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A Mexican Truck Ban Could be the Next Thing Hindering Trade Under NAFTA

America First may soon mean Mexican trucks are out if a proposal under the North American Free Trade Agreement renegotiations has any staying power.

The U.S. wants to restrict access to the country for Mexican truckers doing long-haul drives, according to a Bloomberg article citing sources who couldn’t be named. The argument among those in favor is that allowing Mexican truckers free rein to move about within the United States, eliminates jobs for American truckers who would otherwise have been handling that haul.

On the other side of things, however, opponents say the change will only serve to restrict trade.

In a letter to United States Trade Representative Robert Lighthizer Tuesday, associations spanning America’s many industries—including the National Retail Federation, the American Apparel and Footwear Association and the U.S. Fashion Industry Association on the apparel sector side—urged Lighthizer not to eliminate NAFTA’s trucking provisions.

[Read more on NAFTA: NAFTA Standoff Doesn’t Bode Well for the Future of the Trade Deal]

“We depend on the trucking industry, both American and Mexican, to safely and efficiently haul our products in both countries. Eliminating NAFTA trucking, including any investment protections, would have a long-term negative impact on our businesses. We depend on efficient border crossings to remain competitive,” the letter noted.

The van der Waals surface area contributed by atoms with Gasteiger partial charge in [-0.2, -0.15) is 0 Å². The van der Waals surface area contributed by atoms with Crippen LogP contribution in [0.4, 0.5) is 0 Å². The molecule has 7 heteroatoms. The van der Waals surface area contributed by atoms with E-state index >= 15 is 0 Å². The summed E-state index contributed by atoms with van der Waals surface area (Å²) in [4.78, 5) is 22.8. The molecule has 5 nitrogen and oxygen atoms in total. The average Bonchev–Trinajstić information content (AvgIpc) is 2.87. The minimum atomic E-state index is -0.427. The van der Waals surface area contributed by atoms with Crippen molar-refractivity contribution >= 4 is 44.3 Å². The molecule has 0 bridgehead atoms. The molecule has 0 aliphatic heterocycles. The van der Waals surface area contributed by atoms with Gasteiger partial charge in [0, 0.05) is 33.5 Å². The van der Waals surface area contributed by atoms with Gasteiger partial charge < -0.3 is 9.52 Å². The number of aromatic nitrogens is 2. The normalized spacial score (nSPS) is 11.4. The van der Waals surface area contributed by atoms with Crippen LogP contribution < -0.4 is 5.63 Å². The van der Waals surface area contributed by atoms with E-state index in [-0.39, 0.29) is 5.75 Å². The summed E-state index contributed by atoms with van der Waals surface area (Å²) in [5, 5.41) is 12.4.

This saga isn’t a new one for the U.S. and Mexico. As part of NAFTA, trucks from all member nations should have been able to cart cargo throughout North America, but Mexico had run into opposition from the U.S. Though trucks from Mexico can come into the country, many can’t move much further than 25 miles in before handing off the cargo to a U.S. carrier.

The U.S. expanded Mexico’s access to cross-border trucking in January 2015 to “increase economic and export opportunities” and in exchange for the “permanent termination” of what amounted to more than $2 billion in retaliatory tariffs Mexico had placed on U.S. goods in an effort to stand up for what NAFTA was intended to allow them.

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Now it seems the U.S. wants to dial things back to where they were pre-2015—which may not bode well for advancing trade.

The letter directed to the USTR Tuesday continued, “Increasing trade in both directions is putting more and more pressure on our southern border land ports. Permitting Mexican carriers to hail freight beyond the border zones will help alleviate some of the congestion at the border, creating more efficiency through the system.”

In a divergent perspective, one trade expert thinks the possible ban would have very little impact on trade between the U.S. and Mexico at all.

“In reality, very few Mexican or American trucking companies have taken advantage of that long haul trucking right under NAFTA,” Jerry Pacheco, president of the New Mexico-based Border Trade Alliance, told Transport Topics.

Whichever holds true, the proposal is proving to be another contentious one on the table in talks that have already been extended through March 2018, as parties have yet to make substantial positive progress.

The next round of NAFTA talks is scheduled to take place in Mexico City next week, from Nov. 17-21, and a decision on the Mexican trucking proposal, or at least further details for a plan forward, may emerge then.